mdcccxxviii.). Von Hammer took liberties with the text which can
compare only with those of Lane: he abridged and retrenched till
the likeness in places entirely disappeared; he shirked some
difficult passages and he misexplained others. In fact the work
did no honour to the amiable and laborious historian of the

The only good German translation of The Nights is due to Dr.
Gustav Weil who, born on April 24, 1808, is still (1886)
professing at Heidelburg.[FN#225] His originals (he tells us)
were the Breslau Edition, the Bulak text of Abd al-Rahman al-
Safati and a MS. in the library of Saxe Gotha. The venerable
savant, who has rendered such service to Arabism, informs me that
Aug. Lewald's "Vorhalle" (pp. i.-xv.)[FN#226] was written without
his knowledge. Dr. Weil neglects the division of days which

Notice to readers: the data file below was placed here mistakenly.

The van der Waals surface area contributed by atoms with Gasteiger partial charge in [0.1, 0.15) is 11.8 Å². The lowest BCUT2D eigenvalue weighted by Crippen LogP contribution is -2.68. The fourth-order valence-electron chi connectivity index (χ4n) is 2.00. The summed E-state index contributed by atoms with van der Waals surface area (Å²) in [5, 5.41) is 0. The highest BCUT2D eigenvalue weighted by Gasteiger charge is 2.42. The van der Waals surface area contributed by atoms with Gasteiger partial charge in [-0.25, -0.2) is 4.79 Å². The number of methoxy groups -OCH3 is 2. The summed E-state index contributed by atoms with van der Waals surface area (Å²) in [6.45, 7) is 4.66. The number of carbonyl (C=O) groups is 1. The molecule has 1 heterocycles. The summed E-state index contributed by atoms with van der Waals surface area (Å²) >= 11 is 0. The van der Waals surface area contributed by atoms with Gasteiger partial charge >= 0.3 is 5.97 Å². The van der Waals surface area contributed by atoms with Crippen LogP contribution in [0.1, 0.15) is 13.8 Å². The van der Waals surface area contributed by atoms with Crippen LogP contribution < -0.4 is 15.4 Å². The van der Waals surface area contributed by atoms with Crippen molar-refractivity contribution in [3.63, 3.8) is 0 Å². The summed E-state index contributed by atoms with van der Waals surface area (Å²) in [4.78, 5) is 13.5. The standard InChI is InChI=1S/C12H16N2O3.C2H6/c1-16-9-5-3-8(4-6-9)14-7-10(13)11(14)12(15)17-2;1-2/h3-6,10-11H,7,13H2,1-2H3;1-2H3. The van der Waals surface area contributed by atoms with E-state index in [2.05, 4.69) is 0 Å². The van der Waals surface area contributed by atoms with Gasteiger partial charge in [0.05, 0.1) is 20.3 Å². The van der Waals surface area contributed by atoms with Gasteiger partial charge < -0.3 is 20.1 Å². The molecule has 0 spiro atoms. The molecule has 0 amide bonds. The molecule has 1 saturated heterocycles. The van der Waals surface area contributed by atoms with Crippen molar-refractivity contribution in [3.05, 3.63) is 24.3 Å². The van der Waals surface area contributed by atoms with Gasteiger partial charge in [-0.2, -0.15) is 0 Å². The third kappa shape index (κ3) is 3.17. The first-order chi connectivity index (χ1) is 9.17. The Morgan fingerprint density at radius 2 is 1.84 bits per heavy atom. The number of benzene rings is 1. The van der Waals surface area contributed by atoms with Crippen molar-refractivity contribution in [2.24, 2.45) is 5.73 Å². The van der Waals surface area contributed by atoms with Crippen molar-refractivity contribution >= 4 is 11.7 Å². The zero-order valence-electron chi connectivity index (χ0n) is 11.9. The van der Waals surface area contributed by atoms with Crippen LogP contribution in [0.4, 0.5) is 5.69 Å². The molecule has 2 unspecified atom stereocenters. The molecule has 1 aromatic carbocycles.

enables him to introduce any number of tales: for instance,
Galland's eleven occupy a large part of vol. iii. The Vorwort
wants development, the notes, confined to a few words, are
inadequate and verse is everywhere rendered by prose, the Saj'a
or assonance being wholly ignored. On the other hand the scholar
shows himself by a correct translation, contrasting strongly with
those which preceded him, and by a strictly literal version, save
where the treatment required to be modified in a book intended
for the public. Under such circumstances it cannot well be other
than longsome and monotonous reading.

Although Spain and Italy have produced many and remarkable
Orientalists, I cannot find that they have taken the trouble to
translate The Nights for themselves: cheap and gaudy versions of
Galland seem to have satisfied the public.[FN#227] Notes on the
Romaic, Icelandic, Russian (?) and other versions, will be found
in a future page.

Professor Galland has never been forgotten in France where,
amongst a host of editions, four have claims to